Taking on the Royals he allowed 2 ER on 5 H and 1 BB, striking out 4, over 6.0 IP. Of course, before we get too excited with the outing we need to dive into the underlying numbers and they tell a different story:

  • Swinging Strikes – 7
  • Groundballs-to-Flyballs – 4-to-9

Those are both concerning marks, and with a more dangerous opponent will likely catch up with him. Considering his poor showing in his first start (6.3% SwStr%, 30.8% groundball rate) now may be a better time to try and sell as opposed to be targeting him.

4) Despite the loss, Aaron Civale delivers…

While he lost to the Twins, he was still impressive allowing 3 ER on 5 H and 0 BB, striking out 9, over 6.0 IP. He was doing a great job of confusing opposing hitters, with 24 called strikes and 15 swinging strikes. He clearly has figured out how to get strikeouts (18 K over 12.0 IP) and he’s only walked one batter, but we’ll have to see if he can keep the ball in the ballpark. Groundballs have never been his strong suit, so depending on the opponent and location we may have to be careful.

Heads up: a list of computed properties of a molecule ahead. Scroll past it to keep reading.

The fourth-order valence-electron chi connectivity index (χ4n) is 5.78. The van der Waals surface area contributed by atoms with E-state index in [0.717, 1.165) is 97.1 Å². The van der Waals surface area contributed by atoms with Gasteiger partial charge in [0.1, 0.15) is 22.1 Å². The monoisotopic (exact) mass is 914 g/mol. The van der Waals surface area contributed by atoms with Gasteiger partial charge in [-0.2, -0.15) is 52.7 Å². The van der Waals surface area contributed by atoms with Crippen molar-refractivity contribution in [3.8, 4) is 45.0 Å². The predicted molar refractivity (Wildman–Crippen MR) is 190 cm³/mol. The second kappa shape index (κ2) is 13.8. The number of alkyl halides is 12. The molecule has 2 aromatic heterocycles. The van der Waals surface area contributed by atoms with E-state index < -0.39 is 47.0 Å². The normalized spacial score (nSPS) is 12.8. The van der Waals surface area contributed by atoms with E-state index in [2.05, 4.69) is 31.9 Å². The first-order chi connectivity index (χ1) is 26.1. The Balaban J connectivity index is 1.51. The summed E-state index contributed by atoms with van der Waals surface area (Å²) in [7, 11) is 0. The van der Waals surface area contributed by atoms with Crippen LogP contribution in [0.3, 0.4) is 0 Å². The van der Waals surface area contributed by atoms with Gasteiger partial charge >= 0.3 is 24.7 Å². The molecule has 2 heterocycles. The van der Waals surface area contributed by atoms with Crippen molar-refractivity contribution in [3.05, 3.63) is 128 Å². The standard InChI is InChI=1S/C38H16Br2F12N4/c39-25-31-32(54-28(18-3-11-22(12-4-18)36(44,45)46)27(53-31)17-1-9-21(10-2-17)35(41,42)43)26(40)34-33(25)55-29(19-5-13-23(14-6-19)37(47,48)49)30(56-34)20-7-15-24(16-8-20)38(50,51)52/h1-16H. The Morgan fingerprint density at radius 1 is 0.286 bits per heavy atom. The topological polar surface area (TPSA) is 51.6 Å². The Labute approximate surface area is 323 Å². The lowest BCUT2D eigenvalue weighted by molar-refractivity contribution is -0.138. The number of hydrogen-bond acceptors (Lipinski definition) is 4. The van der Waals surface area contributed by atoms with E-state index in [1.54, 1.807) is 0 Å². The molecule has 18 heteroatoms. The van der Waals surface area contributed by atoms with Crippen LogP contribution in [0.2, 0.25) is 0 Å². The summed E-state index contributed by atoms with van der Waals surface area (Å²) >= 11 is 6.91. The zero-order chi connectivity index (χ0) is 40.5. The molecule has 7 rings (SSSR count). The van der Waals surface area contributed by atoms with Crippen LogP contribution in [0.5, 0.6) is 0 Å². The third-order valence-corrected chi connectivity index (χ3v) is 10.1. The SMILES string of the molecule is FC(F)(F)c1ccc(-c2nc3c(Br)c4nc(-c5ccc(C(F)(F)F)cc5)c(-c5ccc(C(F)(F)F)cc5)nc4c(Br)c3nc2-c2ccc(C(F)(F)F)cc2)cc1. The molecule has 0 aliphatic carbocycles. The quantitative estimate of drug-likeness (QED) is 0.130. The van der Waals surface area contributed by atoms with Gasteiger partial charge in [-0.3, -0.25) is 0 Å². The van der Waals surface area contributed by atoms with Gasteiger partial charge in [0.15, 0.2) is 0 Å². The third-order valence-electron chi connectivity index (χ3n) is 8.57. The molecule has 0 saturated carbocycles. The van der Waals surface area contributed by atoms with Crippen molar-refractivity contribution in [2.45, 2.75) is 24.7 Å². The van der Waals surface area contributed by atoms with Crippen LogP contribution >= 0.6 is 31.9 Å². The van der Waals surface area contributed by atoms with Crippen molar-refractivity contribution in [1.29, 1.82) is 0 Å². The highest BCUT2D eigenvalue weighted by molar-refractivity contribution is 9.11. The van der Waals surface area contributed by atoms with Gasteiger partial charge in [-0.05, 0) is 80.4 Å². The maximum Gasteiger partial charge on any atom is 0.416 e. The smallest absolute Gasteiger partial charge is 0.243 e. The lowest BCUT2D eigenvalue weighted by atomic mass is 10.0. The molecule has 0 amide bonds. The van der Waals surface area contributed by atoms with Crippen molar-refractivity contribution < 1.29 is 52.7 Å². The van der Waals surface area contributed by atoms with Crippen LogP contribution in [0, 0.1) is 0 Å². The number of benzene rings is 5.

5) Has Antonio Senzatela figured things out…

After a strong start to open the season against the A’s, he followed that up by beating the Padres in Coors Field. Going 6.0 innings he allowed 1 ER on 4 H and 1 BB, striking out 6. He generated 16 swinging strikes in this one and generated as many groundballs as flyballs (6 each). The bigger questions facing him has always been his ability to get strikeouts (6.34 K/9 for his career) and control (4.11 BB/9 in ’19). He didn’t generated many swinging strikes in his first start (4.6% SwStr%), so we don’t want to get excited off of one start. Time will tell, but for now watch from afar.